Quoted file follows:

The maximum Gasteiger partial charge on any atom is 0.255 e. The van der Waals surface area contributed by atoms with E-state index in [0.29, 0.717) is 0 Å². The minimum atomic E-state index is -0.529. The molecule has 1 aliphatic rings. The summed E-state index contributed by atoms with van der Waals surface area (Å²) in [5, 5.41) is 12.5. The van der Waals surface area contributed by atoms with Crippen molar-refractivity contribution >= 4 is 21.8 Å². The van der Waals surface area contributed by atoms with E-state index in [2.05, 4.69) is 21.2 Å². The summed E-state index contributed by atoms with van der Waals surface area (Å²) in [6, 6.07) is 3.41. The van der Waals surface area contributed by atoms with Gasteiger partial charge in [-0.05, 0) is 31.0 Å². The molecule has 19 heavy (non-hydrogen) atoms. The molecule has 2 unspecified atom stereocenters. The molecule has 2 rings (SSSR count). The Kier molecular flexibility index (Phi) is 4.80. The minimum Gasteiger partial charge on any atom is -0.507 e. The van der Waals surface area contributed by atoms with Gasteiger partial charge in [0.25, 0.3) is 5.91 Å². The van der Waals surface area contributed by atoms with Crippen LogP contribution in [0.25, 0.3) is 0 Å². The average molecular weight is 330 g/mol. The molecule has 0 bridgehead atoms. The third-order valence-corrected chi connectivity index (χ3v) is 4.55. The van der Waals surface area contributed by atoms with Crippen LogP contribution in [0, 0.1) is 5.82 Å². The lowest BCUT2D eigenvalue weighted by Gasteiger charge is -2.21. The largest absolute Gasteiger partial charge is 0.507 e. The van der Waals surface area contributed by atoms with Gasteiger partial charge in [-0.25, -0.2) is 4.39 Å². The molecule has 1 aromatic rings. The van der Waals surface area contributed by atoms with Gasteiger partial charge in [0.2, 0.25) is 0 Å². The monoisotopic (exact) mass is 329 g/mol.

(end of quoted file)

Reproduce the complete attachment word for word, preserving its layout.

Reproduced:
The maximum Gasteiger partial charge on any atom is 0.255 e. The van der Waals surface area contributed by atoms with E-state index in [0.29, 0.717) is 0 Å². The minimum atomic E-state index is -0.529. The molecule has 1 aliphatic rings. The summed E-state index contributed by atoms with van der Waals surface area (Å²) in [5, 5.41) is 12.5. The van der Waals surface area contributed by atoms with Crippen molar-refractivity contribution >= 4 is 21.8 Å². The van der Waals surface area contributed by atoms with E-state index in [2.05, 4.69) is 21.2 Å². The summed E-state index contributed by atoms with van der Waals surface area (Å²) in [6, 6.07) is 3.41. The van der Waals surface area contributed by atoms with Gasteiger partial charge in [-0.05, 0) is 31.0 Å². The molecule has 19 heavy (non-hydrogen) atoms. The molecule has 2 unspecified atom stereocenters. The molecule has 2 rings (SSSR count). The Kier molecular flexibility index (Phi) is 4.80. The minimum Gasteiger partial charge on any atom is -0.507 e. The van der Waals surface area contributed by atoms with Gasteiger partial charge in [0.25, 0.3) is 5.91 Å². The van der Waals surface area contributed by atoms with Crippen LogP contribution in [0.25, 0.3) is 0 Å². The average molecular weight is 330 g/mol. The molecule has 0 bridgehead atoms. The third-order valence-corrected chi connectivity index (χ3v) is 4.55. The van der Waals surface area contributed by atoms with Crippen LogP contribution in [0, 0.1) is 5.82 Å². The lowest BCUT2D eigenvalue weighted by Gasteiger charge is -2.21. The largest absolute Gasteiger partial charge is 0.507 e. The van der Waals surface area contributed by atoms with Gasteiger partial charge in [-0.25, -0.2) is 4.39 Å². The molecule has 1 aromatic rings. The van der Waals surface area contributed by atoms with Gasteiger partial charge in [0.2, 0.25) is 0 Å². The monoisotopic (exact) mass is 329 g/mol.